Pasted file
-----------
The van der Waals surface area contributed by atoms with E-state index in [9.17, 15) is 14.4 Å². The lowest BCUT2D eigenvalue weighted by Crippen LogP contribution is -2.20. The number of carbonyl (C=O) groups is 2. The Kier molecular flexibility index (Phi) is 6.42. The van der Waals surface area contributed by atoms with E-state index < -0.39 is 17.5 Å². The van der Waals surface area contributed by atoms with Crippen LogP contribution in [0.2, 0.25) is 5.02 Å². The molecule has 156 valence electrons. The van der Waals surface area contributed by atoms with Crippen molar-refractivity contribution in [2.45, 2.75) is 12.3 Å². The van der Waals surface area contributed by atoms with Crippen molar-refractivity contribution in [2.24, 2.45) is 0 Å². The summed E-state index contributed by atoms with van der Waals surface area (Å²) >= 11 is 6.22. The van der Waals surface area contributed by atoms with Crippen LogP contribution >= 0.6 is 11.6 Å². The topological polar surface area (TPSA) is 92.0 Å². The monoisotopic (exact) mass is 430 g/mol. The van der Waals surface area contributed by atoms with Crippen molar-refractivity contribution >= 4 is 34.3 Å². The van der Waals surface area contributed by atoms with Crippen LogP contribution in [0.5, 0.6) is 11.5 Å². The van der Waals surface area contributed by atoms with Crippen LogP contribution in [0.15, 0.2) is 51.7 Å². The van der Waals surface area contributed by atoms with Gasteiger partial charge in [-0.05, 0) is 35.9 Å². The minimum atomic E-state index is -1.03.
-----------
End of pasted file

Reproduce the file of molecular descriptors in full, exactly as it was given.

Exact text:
The van der Waals surface area contributed by atoms with E-state index in [9.17, 15) is 14.4 Å². The lowest BCUT2D eigenvalue weighted by Crippen LogP contribution is -2.20. The number of carbonyl (C=O) groups is 2. The Kier molecular flexibility index (Phi) is 6.42. The van der Waals surface area contributed by atoms with E-state index < -0.39 is 17.5 Å². The van der Waals surface area contributed by atoms with Crippen LogP contribution in [0.2, 0.25) is 5.02 Å². The molecule has 156 valence electrons. The van der Waals surface area contributed by atoms with Crippen molar-refractivity contribution in [2.45, 2.75) is 12.3 Å². The van der Waals surface area contributed by atoms with Crippen molar-refractivity contribution in [2.24, 2.45) is 0 Å². The summed E-state index contributed by atoms with van der Waals surface area (Å²) >= 11 is 6.22. The van der Waals surface area contributed by atoms with Crippen LogP contribution >= 0.6 is 11.6 Å². The topological polar surface area (TPSA) is 92.0 Å². The monoisotopic (exact) mass is 430 g/mol. The van der Waals surface area contributed by atoms with Crippen molar-refractivity contribution >= 4 is 34.3 Å². The van der Waals surface area contributed by atoms with Crippen LogP contribution in [0.5, 0.6) is 11.5 Å². The van der Waals surface area contributed by atoms with Crippen LogP contribution in [0.15, 0.2) is 51.7 Å². The van der Waals surface area contributed by atoms with Gasteiger partial charge in [-0.05, 0) is 35.9 Å². The minimum atomic E-state index is -1.03.